Leaving aside the extent to which leisure/recreational/cultural issues should be badged as ‘therapeutic’… this sounds like a wonderful experience for patients, and staff. Fintastic. OMC, there was no plaice for carping that day!
Anyway, here’s the piece from the excellent (see – I didn’t go angling for a quick laugh with that one) nursingtimes.net.
Mental health patients offered fishing therapy
Two hospitals in Scotland are offering their patients a chance to go fishing in the hope that it will be therapeutic.
The sport, which is known to have a calming effect on people, is being undertaken by patients being treated in Greater Glasgow and Clyde.
Some staff members from two mental health hospitals, Leverndale and Dykebar, already enjoy the benefits of fishing as a hobby.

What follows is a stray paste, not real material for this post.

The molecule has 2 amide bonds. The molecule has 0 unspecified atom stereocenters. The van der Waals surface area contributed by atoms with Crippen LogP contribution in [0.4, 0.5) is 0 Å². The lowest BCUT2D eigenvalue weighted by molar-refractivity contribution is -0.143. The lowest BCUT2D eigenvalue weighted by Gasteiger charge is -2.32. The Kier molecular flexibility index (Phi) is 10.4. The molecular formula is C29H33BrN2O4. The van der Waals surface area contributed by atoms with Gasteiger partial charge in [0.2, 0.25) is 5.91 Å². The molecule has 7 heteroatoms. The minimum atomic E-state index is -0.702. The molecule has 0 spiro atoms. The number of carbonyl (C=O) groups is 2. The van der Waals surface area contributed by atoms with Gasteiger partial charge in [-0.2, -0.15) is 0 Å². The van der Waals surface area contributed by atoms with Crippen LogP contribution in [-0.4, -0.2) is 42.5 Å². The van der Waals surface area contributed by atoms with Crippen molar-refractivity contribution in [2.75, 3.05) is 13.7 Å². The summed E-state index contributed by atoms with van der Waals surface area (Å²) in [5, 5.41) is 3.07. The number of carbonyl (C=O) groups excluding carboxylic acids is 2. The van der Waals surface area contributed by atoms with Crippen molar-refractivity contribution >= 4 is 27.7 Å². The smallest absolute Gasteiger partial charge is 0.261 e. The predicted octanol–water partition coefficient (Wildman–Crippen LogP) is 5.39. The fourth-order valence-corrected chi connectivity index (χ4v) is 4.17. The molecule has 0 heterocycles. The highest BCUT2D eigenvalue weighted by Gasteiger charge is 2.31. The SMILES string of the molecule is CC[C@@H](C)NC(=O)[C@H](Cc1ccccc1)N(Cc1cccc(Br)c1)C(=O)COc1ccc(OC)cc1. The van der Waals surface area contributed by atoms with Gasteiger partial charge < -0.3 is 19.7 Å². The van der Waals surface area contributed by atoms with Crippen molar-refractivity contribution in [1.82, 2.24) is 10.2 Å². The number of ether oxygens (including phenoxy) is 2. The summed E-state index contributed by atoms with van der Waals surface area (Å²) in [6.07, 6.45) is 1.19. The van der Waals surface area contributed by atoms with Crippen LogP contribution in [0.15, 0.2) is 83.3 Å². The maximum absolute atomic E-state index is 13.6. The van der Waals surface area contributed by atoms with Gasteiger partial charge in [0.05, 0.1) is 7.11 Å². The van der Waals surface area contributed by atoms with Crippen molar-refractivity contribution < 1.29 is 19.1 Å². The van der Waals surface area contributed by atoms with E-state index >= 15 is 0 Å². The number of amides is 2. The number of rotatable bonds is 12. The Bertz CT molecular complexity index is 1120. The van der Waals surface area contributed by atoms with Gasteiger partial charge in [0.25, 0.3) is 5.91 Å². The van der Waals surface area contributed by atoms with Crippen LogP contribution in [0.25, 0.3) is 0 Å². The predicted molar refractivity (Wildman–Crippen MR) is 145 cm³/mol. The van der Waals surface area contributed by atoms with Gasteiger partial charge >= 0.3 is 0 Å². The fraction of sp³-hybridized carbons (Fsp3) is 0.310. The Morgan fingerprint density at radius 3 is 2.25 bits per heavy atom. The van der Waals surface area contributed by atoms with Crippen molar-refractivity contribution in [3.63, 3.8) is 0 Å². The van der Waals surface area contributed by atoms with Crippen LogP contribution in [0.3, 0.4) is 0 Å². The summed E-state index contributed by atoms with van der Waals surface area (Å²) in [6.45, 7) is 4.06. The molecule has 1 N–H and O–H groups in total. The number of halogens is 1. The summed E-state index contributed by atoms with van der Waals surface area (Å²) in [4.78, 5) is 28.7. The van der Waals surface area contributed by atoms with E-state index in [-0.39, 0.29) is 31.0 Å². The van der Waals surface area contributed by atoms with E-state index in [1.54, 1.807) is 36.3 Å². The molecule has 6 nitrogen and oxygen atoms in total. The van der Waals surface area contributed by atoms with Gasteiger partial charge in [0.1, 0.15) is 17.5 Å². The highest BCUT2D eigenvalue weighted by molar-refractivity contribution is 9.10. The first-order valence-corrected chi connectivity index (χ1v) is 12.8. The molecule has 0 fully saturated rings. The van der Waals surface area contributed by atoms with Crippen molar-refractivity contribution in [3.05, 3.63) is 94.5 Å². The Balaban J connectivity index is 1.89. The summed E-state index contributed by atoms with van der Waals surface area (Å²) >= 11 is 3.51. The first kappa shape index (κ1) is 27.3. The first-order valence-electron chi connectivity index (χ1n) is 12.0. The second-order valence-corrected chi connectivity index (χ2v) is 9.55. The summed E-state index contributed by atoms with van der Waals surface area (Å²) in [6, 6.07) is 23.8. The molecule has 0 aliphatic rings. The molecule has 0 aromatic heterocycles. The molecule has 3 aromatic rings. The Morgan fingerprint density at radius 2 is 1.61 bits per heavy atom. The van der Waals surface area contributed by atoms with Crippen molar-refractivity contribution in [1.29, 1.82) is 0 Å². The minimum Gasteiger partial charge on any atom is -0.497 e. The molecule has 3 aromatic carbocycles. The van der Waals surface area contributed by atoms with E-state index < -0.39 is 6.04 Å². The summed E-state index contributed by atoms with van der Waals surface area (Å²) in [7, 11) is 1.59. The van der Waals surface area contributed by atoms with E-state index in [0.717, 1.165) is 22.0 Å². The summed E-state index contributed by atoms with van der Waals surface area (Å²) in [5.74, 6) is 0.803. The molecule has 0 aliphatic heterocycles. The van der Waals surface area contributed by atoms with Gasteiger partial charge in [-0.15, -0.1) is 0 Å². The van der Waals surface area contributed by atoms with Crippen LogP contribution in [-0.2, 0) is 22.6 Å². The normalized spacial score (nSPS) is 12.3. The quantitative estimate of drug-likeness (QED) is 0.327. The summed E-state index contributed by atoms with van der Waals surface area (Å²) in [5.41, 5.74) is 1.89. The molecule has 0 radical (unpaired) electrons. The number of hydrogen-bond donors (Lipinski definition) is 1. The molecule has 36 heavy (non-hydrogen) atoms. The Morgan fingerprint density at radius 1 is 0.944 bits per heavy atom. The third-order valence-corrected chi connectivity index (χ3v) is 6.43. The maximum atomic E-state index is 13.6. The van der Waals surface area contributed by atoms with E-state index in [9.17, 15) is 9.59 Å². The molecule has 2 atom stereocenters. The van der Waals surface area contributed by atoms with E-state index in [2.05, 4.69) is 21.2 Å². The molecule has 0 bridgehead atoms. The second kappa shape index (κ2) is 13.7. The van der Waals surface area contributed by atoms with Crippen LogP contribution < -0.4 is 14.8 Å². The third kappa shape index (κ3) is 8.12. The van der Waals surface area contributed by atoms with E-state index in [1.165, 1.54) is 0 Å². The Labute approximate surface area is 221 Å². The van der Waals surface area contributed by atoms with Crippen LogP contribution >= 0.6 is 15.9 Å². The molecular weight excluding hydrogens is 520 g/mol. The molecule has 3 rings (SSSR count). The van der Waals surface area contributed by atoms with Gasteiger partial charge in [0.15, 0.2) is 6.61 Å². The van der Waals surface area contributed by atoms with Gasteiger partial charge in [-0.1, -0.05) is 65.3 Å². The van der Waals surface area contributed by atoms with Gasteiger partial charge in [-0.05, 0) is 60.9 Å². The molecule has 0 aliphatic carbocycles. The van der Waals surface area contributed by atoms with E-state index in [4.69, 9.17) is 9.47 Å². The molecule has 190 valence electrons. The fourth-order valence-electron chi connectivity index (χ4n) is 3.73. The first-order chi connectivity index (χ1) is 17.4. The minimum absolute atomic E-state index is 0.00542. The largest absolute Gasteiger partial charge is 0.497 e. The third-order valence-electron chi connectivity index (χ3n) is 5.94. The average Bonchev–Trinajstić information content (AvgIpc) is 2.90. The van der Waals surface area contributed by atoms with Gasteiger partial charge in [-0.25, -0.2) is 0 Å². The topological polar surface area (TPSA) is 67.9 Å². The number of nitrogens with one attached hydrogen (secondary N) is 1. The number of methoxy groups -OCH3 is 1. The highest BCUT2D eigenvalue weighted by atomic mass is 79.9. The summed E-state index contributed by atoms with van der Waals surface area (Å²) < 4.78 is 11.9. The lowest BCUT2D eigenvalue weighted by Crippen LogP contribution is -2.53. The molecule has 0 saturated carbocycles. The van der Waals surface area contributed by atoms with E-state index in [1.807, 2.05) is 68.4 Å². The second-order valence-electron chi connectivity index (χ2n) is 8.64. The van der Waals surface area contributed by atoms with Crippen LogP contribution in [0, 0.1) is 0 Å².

The idea to use it as a form of therapy was devised by nursing assistant John Kelly, from Leverndale, and David Potter and Mark Aitchison, nursing assistants from Dykebar.
By taking the patients to a relaxed environment, they hoped it would have a calming effect as well as tackle the stigma that some of them face.
Mr Kelly said: “We all find angling extremely therapeutic and thought that some of our patients would really benefit from it.
“We work with patients who have enduring mental health problems and long-term life limiting conditions and we wanted to do something for them that would improve their quality of life and provide a change to their everyday routine.
“We had brilliant feedback from our managers, who were quick to help us establish a plan – the results have surpassed all our hopes.”
Staff take the patients to the fishery, the New Haylie Loch in Largs, in small groups once a week.